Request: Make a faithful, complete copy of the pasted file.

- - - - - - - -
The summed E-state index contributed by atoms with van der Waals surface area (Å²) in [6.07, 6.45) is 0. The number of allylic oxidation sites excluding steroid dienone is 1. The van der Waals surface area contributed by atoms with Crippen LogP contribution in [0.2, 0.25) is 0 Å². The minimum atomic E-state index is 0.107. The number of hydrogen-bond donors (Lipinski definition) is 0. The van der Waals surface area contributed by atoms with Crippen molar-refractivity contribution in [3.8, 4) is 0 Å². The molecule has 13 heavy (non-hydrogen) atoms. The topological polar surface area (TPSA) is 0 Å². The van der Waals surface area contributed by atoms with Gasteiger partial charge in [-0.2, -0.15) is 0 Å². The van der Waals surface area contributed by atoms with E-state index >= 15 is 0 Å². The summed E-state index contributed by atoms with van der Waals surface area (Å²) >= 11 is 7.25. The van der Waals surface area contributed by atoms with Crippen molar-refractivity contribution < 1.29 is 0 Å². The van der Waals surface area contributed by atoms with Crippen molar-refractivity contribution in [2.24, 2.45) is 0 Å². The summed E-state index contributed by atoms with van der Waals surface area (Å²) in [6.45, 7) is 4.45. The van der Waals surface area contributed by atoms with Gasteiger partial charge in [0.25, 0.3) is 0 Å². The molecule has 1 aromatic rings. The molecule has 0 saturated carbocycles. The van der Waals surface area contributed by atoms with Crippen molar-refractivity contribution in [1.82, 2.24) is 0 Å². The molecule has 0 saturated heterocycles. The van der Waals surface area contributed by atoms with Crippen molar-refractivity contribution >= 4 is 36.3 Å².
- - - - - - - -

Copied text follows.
The summed E-state index contributed by atoms with van der Waals surface area (Å²) in [6.07, 6.45) is 0. The number of allylic oxidation sites excluding steroid dienone is 1. The van der Waals surface area contributed by atoms with Crippen LogP contribution in [0.2, 0.25) is 0 Å². The minimum atomic E-state index is 0.107. The number of hydrogen-bond donors (Lipinski definition) is 0. The van der Waals surface area contributed by atoms with Crippen molar-refractivity contribution in [3.8, 4) is 0 Å². The molecule has 13 heavy (non-hydrogen) atoms. The topological polar surface area (TPSA) is 0 Å². The van der Waals surface area contributed by atoms with Gasteiger partial charge in [-0.2, -0.15) is 0 Å². The van der Waals surface area contributed by atoms with E-state index >= 15 is 0 Å². The summed E-state index contributed by atoms with van der Waals surface area (Å²) >= 11 is 7.25. The van der Waals surface area contributed by atoms with Crippen molar-refractivity contribution < 1.29 is 0 Å². The van der Waals surface area contributed by atoms with Crippen molar-refractivity contribution in [2.24, 2.45) is 0 Å². The summed E-state index contributed by atoms with van der Waals surface area (Å²) in [6.45, 7) is 4.45. The van der Waals surface area contributed by atoms with Gasteiger partial charge in [0.25, 0.3) is 0 Å². The molecule has 1 aromatic rings. The molecule has 0 saturated carbocycles. The van der Waals surface area contributed by atoms with Crippen molar-refractivity contribution in [1.82, 2.24) is 0 Å². The molecule has 0 saturated heterocycles. The van der Waals surface area contributed by atoms with Crippen molar-refractivity contribution >= 4 is 36.3 Å².